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July 26 – August 1, 2021
Security issues

The “fortress” of the Belarusian regime is besieged, but the “gate” to the West is ajar

The situation has not changed
The “fortress” of the Belarusian regime is besieged, but the “gate” to the West is ajar

The Belarusian regime continues to promote the topic of alleged military threats. However, such threats are used as instruments to achieve specific goals.

On July 30, Lukashenka held a meeting with regional officials. The public part of the meeting was primarily devoted to stories about a long-term and multi-stage international conspiracy aimed at the dismantling of the Belarusian statehood, making terrorist threats and backed by NATO’s aggressive actions. Simultaneously, no further details were provided regarding who were the participants in the conspiracy and alleged terrorist activities. Lukashenka also reiterated his stance that there was no need for Russian military bases in Belarus since Russian troops could be swiftly deployed to Belarus.

Apparently, Lukashenka is concerned about regional security and sustainability and seeks to strengthen it. By avoiding to name concrete participants in a foreign conspiracy and subversive activity, the regime allegedly seeks to preserve the room for political manoeuver, that is, to divide the ‘collective West’ into ‘good’ and ‘bad’ if needed. Stories about conspiracies of a fantastic scale are designed, on the one hand, to intimidate and consolidate the loyalist minority of the Belarusian society around the regime, and on the other hand, to justify repression, the scale and intensity of which may vary depending on the regime’s political needs. In addition, with such rhetoric, the regime aims to prompt the Kremlin to offer more tangible support for the Belarusian regime in the face of common external threats. Simultaneously, Lukashenka has once again marked his interest in security trade with the West by alleging the scale and format of the Russian military presence in Belarus.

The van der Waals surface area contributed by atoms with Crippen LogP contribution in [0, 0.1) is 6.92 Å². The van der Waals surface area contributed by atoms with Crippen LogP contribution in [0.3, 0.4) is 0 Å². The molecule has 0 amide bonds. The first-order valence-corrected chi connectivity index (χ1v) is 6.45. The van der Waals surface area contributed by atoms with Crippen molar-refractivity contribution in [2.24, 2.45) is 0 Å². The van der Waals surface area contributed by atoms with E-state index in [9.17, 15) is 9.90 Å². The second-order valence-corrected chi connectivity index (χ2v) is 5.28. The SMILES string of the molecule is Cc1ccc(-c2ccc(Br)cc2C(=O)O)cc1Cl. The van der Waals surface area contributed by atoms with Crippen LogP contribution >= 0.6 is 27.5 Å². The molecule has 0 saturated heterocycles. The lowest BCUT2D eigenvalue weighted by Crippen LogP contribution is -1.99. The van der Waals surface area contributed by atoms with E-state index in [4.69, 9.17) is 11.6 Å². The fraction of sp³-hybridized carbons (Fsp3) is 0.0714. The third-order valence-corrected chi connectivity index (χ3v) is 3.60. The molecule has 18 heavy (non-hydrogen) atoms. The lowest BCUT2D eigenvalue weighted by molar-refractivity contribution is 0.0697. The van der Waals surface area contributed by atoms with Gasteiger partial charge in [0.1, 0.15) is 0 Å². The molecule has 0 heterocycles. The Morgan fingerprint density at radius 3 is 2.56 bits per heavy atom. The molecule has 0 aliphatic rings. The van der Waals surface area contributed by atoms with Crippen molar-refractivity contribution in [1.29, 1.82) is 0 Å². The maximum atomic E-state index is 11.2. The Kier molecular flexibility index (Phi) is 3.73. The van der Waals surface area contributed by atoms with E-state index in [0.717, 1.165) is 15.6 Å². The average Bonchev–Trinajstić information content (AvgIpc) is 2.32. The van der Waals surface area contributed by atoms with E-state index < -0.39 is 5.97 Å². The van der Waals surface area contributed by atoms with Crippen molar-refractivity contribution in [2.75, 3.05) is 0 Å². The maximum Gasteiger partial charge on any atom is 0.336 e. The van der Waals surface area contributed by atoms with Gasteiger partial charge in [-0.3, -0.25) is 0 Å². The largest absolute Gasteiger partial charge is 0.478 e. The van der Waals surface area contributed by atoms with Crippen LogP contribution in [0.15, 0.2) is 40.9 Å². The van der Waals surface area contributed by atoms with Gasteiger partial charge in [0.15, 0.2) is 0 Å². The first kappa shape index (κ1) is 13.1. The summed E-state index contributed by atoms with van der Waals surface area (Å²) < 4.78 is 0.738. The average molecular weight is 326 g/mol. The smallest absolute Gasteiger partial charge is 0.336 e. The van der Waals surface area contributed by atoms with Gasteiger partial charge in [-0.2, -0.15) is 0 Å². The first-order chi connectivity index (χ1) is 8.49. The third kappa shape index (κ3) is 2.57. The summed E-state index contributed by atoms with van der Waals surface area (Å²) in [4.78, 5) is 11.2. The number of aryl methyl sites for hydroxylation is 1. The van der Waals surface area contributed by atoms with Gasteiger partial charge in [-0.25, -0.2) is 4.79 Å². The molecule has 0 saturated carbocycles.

Despite bold statements about Western threats, the Belarusian regime cherishes hope for the possibility of some kind of agreement with the West, primarily with the United States, on acceptable conditions. This hope stems from a lack of confidence in the internal stability of the regime itself.

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